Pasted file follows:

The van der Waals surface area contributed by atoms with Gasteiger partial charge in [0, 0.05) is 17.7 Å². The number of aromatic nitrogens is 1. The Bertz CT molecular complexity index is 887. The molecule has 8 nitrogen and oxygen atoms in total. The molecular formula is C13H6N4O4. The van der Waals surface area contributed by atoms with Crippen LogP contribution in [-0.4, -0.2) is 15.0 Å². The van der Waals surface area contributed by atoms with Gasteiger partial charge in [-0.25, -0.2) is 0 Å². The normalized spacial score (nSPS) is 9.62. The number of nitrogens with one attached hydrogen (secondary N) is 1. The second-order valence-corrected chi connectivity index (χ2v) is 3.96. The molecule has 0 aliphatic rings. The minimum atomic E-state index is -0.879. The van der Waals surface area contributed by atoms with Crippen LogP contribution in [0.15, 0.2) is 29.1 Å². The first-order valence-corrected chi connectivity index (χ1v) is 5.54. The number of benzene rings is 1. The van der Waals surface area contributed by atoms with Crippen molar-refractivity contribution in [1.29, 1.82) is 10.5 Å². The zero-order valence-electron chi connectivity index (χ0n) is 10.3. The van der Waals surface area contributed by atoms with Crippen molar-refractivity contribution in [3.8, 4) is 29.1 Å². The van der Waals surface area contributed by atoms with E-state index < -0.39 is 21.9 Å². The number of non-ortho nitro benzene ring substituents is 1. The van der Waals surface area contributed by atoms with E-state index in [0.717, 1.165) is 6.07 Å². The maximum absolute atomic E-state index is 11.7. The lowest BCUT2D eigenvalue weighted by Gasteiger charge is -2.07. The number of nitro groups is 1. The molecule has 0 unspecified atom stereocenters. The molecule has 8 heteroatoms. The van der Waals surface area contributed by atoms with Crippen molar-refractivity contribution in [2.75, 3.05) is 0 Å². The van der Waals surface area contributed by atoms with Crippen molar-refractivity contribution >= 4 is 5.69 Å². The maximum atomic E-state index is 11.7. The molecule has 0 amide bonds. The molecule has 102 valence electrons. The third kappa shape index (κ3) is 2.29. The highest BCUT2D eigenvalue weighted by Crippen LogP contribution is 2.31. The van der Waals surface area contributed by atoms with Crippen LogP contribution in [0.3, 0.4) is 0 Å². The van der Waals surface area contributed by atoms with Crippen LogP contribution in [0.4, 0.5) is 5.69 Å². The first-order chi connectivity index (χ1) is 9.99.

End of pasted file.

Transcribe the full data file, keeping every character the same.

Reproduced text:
The van der Waals surface area contributed by atoms with Gasteiger partial charge in [0, 0.05) is 17.7 Å². The number of aromatic nitrogens is 1. The Bertz CT molecular complexity index is 887. The molecule has 8 nitrogen and oxygen atoms in total. The molecular formula is C13H6N4O4. The van der Waals surface area contributed by atoms with Crippen LogP contribution in [-0.4, -0.2) is 15.0 Å². The van der Waals surface area contributed by atoms with Gasteiger partial charge in [-0.25, -0.2) is 0 Å². The normalized spacial score (nSPS) is 9.62. The number of nitrogens with one attached hydrogen (secondary N) is 1. The second-order valence-corrected chi connectivity index (χ2v) is 3.96. The molecule has 0 aliphatic rings. The minimum atomic E-state index is -0.879. The van der Waals surface area contributed by atoms with Crippen LogP contribution in [0.15, 0.2) is 29.1 Å². The first-order valence-corrected chi connectivity index (χ1v) is 5.54. The number of benzene rings is 1. The van der Waals surface area contributed by atoms with Crippen molar-refractivity contribution in [1.29, 1.82) is 10.5 Å². The zero-order valence-electron chi connectivity index (χ0n) is 10.3. The van der Waals surface area contributed by atoms with Crippen molar-refractivity contribution in [3.8, 4) is 29.1 Å². The van der Waals surface area contributed by atoms with E-state index < -0.39 is 21.9 Å². The number of non-ortho nitro benzene ring substituents is 1. The van der Waals surface area contributed by atoms with E-state index in [0.717, 1.165) is 6.07 Å². The maximum absolute atomic E-state index is 11.7. The lowest BCUT2D eigenvalue weighted by Gasteiger charge is -2.07. The number of nitro groups is 1. The molecule has 0 unspecified atom stereocenters. The molecule has 8 heteroatoms. The van der Waals surface area contributed by atoms with Crippen molar-refractivity contribution in [2.75, 3.05) is 0 Å². The van der Waals surface area contributed by atoms with Crippen molar-refractivity contribution >= 4 is 5.69 Å². The maximum atomic E-state index is 11.7. The molecule has 0 amide bonds. The molecule has 102 valence electrons. The third kappa shape index (κ3) is 2.29. The highest BCUT2D eigenvalue weighted by Crippen LogP contribution is 2.31. The van der Waals surface area contributed by atoms with Crippen LogP contribution in [0.3, 0.4) is 0 Å². The van der Waals surface area contributed by atoms with Crippen LogP contribution in [0.4, 0.5) is 5.69 Å². The first-order chi connectivity index (χ1) is 9.99.